These days, most large retail businesses opt to support both mobile web and app experiences, because they are hesitant to hedge their bets in one place. However, there is no silver bullet when it comes to prioritizing between the two.
Depending on your current objectives, the products you sell and the customers you serve, you may decide to allocate your resources differently than another e-Commerce brand.
Here are some factors and questions to consider:
Size Matters: While there are exceptions, there is a rough size threshold in order to justify building a mobile app on top of a mobile website. Building an app is a costly investment, and may not garner as much traffic or engagement if your customer base or annual revenue is too small.
Physical Presence: Do you have a physical retail presence? Statistics show that a whopping 82% of shoppers use search engines for browsing product information while in-store, and another 41% use mobile apps while shopping. Users who use mobile apps in-store also spend more money than those who don’t.
Repeat Purchase: Is your product commonly repurchased or refilled? Checkout and automation is easier through an app, so it can be extremely useful for initiating repeat purchase amongst loyal customers. You can also use an app for offering discounts through push notifications, and recommending supporting products as an easy add-on.
Intimacy with Products: Is there an intimate connection between your customer and your product? Do customers use your product regularly, or have a personal/emotional relationship to it? An app that contains product usage tips, blue tooth connection capabilities or how to’s can help facilitate continued use and loyalty.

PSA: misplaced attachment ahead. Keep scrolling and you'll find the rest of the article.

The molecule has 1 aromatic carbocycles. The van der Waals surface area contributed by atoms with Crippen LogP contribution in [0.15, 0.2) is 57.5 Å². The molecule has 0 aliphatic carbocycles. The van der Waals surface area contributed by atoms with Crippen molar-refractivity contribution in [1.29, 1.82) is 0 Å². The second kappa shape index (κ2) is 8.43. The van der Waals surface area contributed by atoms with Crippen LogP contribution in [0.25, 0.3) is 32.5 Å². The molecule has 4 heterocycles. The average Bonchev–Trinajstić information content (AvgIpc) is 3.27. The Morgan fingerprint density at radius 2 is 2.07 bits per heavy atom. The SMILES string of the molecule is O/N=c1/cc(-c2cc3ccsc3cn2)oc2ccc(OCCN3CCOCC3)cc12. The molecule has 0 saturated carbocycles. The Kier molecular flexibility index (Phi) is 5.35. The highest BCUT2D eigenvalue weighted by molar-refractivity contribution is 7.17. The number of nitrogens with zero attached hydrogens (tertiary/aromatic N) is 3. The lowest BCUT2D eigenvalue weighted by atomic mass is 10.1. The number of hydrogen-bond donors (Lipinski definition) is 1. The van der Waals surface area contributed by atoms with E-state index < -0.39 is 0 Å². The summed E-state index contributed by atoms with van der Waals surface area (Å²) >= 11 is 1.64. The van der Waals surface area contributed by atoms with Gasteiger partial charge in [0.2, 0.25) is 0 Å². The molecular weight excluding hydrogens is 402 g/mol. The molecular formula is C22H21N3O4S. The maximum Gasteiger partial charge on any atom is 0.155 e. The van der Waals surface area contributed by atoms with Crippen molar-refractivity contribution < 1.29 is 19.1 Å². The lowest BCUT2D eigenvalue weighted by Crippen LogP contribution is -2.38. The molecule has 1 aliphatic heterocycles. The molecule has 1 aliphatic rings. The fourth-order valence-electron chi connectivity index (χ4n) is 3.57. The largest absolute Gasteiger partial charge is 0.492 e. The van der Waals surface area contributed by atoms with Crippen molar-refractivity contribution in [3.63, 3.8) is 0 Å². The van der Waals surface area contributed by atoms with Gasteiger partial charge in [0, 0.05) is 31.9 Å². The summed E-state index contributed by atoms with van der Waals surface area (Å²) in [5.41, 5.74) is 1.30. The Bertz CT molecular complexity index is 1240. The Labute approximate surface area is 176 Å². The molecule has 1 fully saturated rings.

Customer Demographics: This one may be obvious but it bears mentioning; depending on the target demographics of your business, your audience may not be as mobile-forward or as likely to engage with your app. Remember to tailor your strategy and budget based on your customer behavior.
The iOS vs. Android Question
Ah yes, the eternal question: should you create both Android and iOS apps? The short answer is “yes” (if you can afford it). There are several key benefits to both, which may help you decide where to concentrate your efforts.
Don’t Forget App Store SEO
Ranking well in the app store is an important part of being discoverable, both within the app store and in general search (since iTunes, for example, creates webpages for each of its apps).
Here are a few tips for boosting your app store ranking:
1. Keyword optimization
Do keyword research ahead of time to see what users are searching for (here’s a helpful guide to finding long-tail keywords).
Use relevant keywords in your description and your app title.
2. Promote your app
Make a push to get your app on review sites (here’s a list to get you started).
Experiment with targeted advertising on Facebook or through display ads.
Offer a discount code for first-time users to encourage downloads.
3. Ratings and reviews
Encourage happy customers to rate and review your app.
Address negative reviews through product updates. Do not game reviews (meaning, pay for fake reviews). App stores are good at rooting this out.
4. A/B test your app icon
Your app icon is essential for attracting downloads. Test your different icons with focus groups before going live.
Your app screenshots and product videos should be of extremely high quality.
Make sure screenshots meet the exact required size dimensions to avoid stretching.
Upload the maximum number of screenshots, and caption each one with enticing copy.